Thursday, November 27, 2003

THIS MAKES ME REALLY MAD. Not too many things are capable of making me angry, but this is one of them. For those of you who get the Washington Post, check out Robert Novak's column on A43 of Today's issue. I would link it, but it doesn't seem to be on
The column details how the President and other Republican leaders tried to strong-arm Republican dissenters into supporting the Medicare bill. Novak reports that (R-Mich) Nick Smith was offered bribes and direct threats concerning his son's campaign--other Republicans were threatened that voting what they thought was right would cost them their political careers. From what I hear and read, this Medicare bill seems pretty terrible--but I am far more concerned about the grotesque distortion of the democratic process...THESE are the people who are supposed to be spreading the light of democracy around the world!
let us all give thanks today that the election year is fast approaching, and that even Republican majorities in boht houses can't change that. thanks for the democracy we still have left. amen.

Who exactly is representing us?
Is it Governor Ehrlich? who pronounced an "End of Discussion" about the issue of gay civil unions?
Or is it Emmett C. Burns, a Democratic delegate from Baltimore County, who is trying to block recognition of gay marriages that occur in other states? He told the Pos "I don't want to live next door to people who have a same-sex relationship and have children and have my children playing with them."
Who is this guy, and how did he become a representative of my state?
I am frankly really confused about why people oppose gay marriage. I just can't see the motivation. Why has the President started special investigations into how to stop gay marraige? Where are all these campaigns coming from? Surely the Bible can't be driving this--there are plenty of ideas, laws, and practices in the Bible that opponents of gay marriage ignore with little thought and a light heart. So what made THIS an issue to fight? With all the suffering and injustice in the world, why would anyone think that their time is best spent making sure that certain people cannot marry each other? I would like to understand how this perspective has managed to emerge, so if you have ideas, definitely enlighten me.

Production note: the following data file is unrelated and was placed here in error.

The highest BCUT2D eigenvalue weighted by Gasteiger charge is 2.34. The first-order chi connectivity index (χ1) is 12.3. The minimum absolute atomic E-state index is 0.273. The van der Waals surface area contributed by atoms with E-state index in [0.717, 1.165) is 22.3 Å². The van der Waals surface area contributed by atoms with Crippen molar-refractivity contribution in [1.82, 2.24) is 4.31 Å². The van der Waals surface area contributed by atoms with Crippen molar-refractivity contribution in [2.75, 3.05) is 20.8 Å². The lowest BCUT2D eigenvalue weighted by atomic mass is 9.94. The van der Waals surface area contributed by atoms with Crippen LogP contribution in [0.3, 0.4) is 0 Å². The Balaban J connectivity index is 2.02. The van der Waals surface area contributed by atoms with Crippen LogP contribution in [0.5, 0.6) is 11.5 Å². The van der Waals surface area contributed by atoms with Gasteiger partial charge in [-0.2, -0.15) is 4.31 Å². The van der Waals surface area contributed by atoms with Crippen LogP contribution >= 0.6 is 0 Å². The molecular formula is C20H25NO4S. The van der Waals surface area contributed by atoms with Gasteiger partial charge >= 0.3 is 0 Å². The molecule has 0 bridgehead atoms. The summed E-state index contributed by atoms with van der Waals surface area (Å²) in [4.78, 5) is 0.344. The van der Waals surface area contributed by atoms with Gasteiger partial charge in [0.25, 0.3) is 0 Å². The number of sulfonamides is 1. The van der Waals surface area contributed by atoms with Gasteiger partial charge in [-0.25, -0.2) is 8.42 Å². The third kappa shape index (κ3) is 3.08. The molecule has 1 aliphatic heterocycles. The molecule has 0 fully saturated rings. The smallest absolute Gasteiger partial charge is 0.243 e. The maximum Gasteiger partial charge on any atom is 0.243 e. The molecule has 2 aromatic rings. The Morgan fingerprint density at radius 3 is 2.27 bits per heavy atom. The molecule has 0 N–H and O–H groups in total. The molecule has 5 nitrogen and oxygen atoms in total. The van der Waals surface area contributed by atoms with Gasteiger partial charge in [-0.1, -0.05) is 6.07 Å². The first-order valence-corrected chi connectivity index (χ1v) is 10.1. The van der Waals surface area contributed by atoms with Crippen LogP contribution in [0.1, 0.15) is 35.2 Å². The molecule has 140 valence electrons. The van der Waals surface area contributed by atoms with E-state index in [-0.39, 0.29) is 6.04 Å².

Also, folks should check out Norm Ornstein's Op-ed from the same day on the process surrounding the Medicare vote. It got me all riled.

still, with great thanks, and much hope,
hodu lashem, ki tov.

Tuesday, November 25, 2003

thank you. all of you.

Sunday, November 16, 2003

Kosi Revayah

This Jews In the Woods, like the last one, had a few niggunim, melodies, that carried the currents of the experience. The niggunim that carried this year set the tone. One used only the words "Kosi Revayah," my cup overflows. Another also had only one line, "kamti ani leeftoach ledodi," I rose to open to my beloved. The third niggun that kept coming back had not words at all. Organizing the event involved a lot of shit beforehand--quite literally, I had to do a lot of negotiations related to the building's septic system"--but my role siphoned off so much incidental logistics, and allowed everyone to concentrate on creating the weekend. I could never have anticipated the form it took, because everyone who came really created it. There were impromptu yoga, meditation, and story-telling sessions, study discussions of the Zohar and other beautiful and mystical tents. People were constantly hugging and lying on top of each other in enormous piles, always singing and dancing intensely. Because I had some sort of organizing role, I got to hear most directly about what people thought of the experience, and what it meant to them, which made all the logistical logistical shit worthwhile. People told me things like "I never experienced awe until now," and "For me, every day is a shabbat like this--except it's always been alone for me, I've never been able to share it."